We are all great storytellers. Every day, we have Academy Award worthy scripts running through our heads. Our stories are complete with villains and victims, scandals and injustices and even a little bit of mystery and intrigue. We have an insatiable hunger for a good internal story. We grasp at even the tiniest of things to feed that desire. A simple email, a casual conversation or just a passing glance is sometimes all it takes to start a feeding frenzy and we are off and running, a new story churning away in our heads. Our stories are remarkable examples of our innate creative ability. Sadly, however, we don’t recognize them as fictionalized creations of our creative minds. Rather, we tend to view them as true, solid and real, and it is that belief that’s so damaging.
We have an insatiable hunger for a good internal story. We grasp at even the tiniest of things to feed that desire.
Sam’s boss, Connie stops by his office, peeks in and asks him how it’s going with the ACME account. Sam offers a succinct update and Connie moves on. As she continues down the hall heading to her office, she tells herself a story. In it, she is a great boss, one that cares about her team. She shows them so by checking in to see how they are doing, thereby opening the door for them to seek her advice as needed. Meanwhile, back in Sam’s office, he too is telling himself a story. His story features the villain Connie. A boss who obviously doesn’t trust her team enough to close a piece of business on their own. Someone who feels the need to insert herself into the process and micromanage. Two vastly different stories, both sprouting from the same seed. Perception is reality and our perception is filtered through our own stories.
When teams begin to fail and organizations struggle, more times than not, the cause of it is a breakdown in communication, not a flaw in product, service, or process. And, when you look under the hood of that communication breakdown, it is inevitably driven by the stories we are telling ourselves. Our stories erode trust, cause misalignment and diminish productivity. When allowed to fester and grow, they can topple an entire company.
And, when you look under the hood of that communication breakdown, it is inevitably driven by the stories we are telling ourselves.
The cure is simple, hang up a lot of mirrors. In other words, we need to create mechanisms that allow us to see our own stories for what they are, fiction not fact, fantasy not reality. In its most simple form, this mirror is a question. Using the example from above, Connie could have ended her conversation with Sam by asking “Hey, how’s what I just said, sitting with you?” Or, Sam could have responded by saying “Here’s what I am hearing, is that what you intended?”. Either of these would cause pause and provide the needed information to change the direction of the story about to be told.
We need to create mechanisms that allow us to see our own stories for what they are, fiction not fact, fantasy not reality.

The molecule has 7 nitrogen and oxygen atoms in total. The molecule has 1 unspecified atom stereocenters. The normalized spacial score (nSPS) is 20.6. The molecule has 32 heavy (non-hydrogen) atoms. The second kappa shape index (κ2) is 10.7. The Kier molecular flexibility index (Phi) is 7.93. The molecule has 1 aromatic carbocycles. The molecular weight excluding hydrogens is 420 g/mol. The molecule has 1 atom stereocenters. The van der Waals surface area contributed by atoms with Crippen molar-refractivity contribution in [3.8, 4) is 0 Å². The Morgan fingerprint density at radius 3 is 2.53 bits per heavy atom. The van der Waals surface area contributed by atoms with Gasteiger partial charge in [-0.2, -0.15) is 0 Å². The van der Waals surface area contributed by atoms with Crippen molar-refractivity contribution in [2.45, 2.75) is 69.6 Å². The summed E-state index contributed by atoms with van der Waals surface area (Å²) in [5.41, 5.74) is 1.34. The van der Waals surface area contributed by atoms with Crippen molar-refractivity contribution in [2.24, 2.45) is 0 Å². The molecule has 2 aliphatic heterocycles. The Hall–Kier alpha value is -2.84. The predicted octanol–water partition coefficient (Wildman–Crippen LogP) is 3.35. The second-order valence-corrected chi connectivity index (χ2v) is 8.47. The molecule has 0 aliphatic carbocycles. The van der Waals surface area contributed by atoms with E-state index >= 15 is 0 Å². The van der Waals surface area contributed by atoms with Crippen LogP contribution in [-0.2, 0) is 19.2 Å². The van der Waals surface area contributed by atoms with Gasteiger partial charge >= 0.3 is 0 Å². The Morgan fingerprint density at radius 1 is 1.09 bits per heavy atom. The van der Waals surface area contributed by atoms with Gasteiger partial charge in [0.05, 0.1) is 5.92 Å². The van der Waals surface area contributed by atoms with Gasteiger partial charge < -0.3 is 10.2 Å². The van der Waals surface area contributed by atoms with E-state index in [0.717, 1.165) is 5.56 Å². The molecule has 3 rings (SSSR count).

The second form of mirror is our own natural curiosity. When you start a good story, try to catch yourself and investigate. Do I have enough facts to make this story real or, am I creating my own reality? Do I know that this is true, or am I just making it so? If you bring enough awareness to catch yourself even one out of ten times, it is a good start and you will save yourself a lot of unnecessary angst.
When stories have been left to build too long and distrust and dysfunction have begun to creep into the team, it’s time to reach out for help. Help in the form ofa mirror of facilitation. It is best to bring in a non-stakeholder, a neutral third-party in order to facilitate a conversation. I lead these discussions frequently and find that when I bring a team together and start asking reflective questions, we soon are whisked away into a grown-up version of story time. Commonly, these sessions include a bit of laughter and slight embarrassment as the participants begin to see the silliness of their stories and the implausibility of their plot lines. It may take time to undo the damage done, but these sessions serve as an important reset button that allows the healing to begin.
Commonly, these sessions include a bit of laughter and slight embarrassment as the participants begin to see the silliness of their stories and the implausibility of their plot lines.
Enjoy your stories and go hang out in your head. It can be far more entertaining than what’s on TV. But, recognize those stories for what they are; fictional creations of our own amazing brains. As a leader, it is your job to make sure those stories don’t get believed as truths, and if they do, you’d better start hanging some mirrors.
In the comment section below, please share one of your favorite stories that you tell yourself. I think we can have a lot of fun seeing those stories surface. If you are interested in how I facilitate a “grown-up story time” I am happy to share. Just click here and we can set a time to chat.